Chelsea, poet, is a feminist who believes that looks matter. Oh, sure she recognizes that “labeling pants with the word ‘skinny’ is completely superficial and against everything I stand for” (p. 15), but why should she be perfect just because she’s a character in a book? Even more to the point, why shouldn’t a feminist care about how she looks?
Nadia, who we hear the least from, is of mixed Japanese/Lebanese heritage. Her mom is a celebrity stylist and Nadia has inherited her fashion skills. Nadia is a singer and DJ.
Chelsea and Jasmine decide that the after school clubs they belong to are diminishing their existence as women, so they decide to create their own club. The group is eventually shut down by the male principal. While their parents are quite supportive of the girls, they’re steeped in yesterday’s feminism, as are the teachers at the school. The girls must build their own literacies to liberate themselves. Their thoughts and beliefs are articulated through poetry and blog posts that are presented as original to that character. The girls work to have their club re-instated but along the way they realize how much they need to learn. Chelsea and Jasmine feel like real teen girls burning in their own passion 🔥, but so unaware of how much they have to learn. They’re positioned as well informed young women who are becoming more aware of their power, who are learning and who are growing.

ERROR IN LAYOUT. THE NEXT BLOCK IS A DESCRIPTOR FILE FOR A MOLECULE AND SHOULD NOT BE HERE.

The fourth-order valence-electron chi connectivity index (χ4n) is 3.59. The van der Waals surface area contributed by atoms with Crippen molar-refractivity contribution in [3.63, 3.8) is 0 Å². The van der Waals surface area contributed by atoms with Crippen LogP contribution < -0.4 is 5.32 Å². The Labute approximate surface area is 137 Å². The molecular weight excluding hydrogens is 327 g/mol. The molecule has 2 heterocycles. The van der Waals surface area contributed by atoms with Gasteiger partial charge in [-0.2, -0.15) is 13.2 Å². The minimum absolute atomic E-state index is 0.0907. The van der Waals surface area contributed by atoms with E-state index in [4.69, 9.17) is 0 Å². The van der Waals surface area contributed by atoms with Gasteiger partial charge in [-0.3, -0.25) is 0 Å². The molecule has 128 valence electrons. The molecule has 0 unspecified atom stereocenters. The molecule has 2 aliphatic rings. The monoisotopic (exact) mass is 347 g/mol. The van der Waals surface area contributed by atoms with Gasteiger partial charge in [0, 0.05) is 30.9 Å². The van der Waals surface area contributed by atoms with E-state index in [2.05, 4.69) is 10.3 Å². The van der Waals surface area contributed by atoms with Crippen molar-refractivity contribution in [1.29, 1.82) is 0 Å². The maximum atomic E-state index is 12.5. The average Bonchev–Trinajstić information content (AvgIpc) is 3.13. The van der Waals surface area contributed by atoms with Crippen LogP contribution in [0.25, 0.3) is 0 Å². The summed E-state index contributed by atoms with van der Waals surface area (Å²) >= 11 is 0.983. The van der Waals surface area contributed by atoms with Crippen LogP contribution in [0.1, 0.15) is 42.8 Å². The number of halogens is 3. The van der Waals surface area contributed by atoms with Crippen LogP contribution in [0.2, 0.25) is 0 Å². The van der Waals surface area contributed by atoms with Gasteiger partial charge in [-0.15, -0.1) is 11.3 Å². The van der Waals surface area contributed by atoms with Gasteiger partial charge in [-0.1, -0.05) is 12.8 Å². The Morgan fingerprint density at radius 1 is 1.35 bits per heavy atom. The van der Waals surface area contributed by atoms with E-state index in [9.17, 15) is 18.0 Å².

No frilly dresses
or shoes that pinch. No candy,
See me grown –my own
attitudes, opinions, thoughts
all mine, don’t disturb
who you think I am
the woman I am becoming
I’m already her.
Yes, adult enough
running up against 18
won’t you see the who
me, a history
I’m crafting in front of you.
Writing down my dreams.
A may to lead you,
directions for who I am
free out in the world.
The girls confront a myriad of issues from harassment and fat shaming to sexism in the tech field and in the media. Watson and Hagan do more to open the doors for conversation than to perpetuate standard diatribes. When Chelsea’s teacher, Ms. Lucas, tells her that she needs to get home and start dinner, Chelsea lends a typical feminist retort.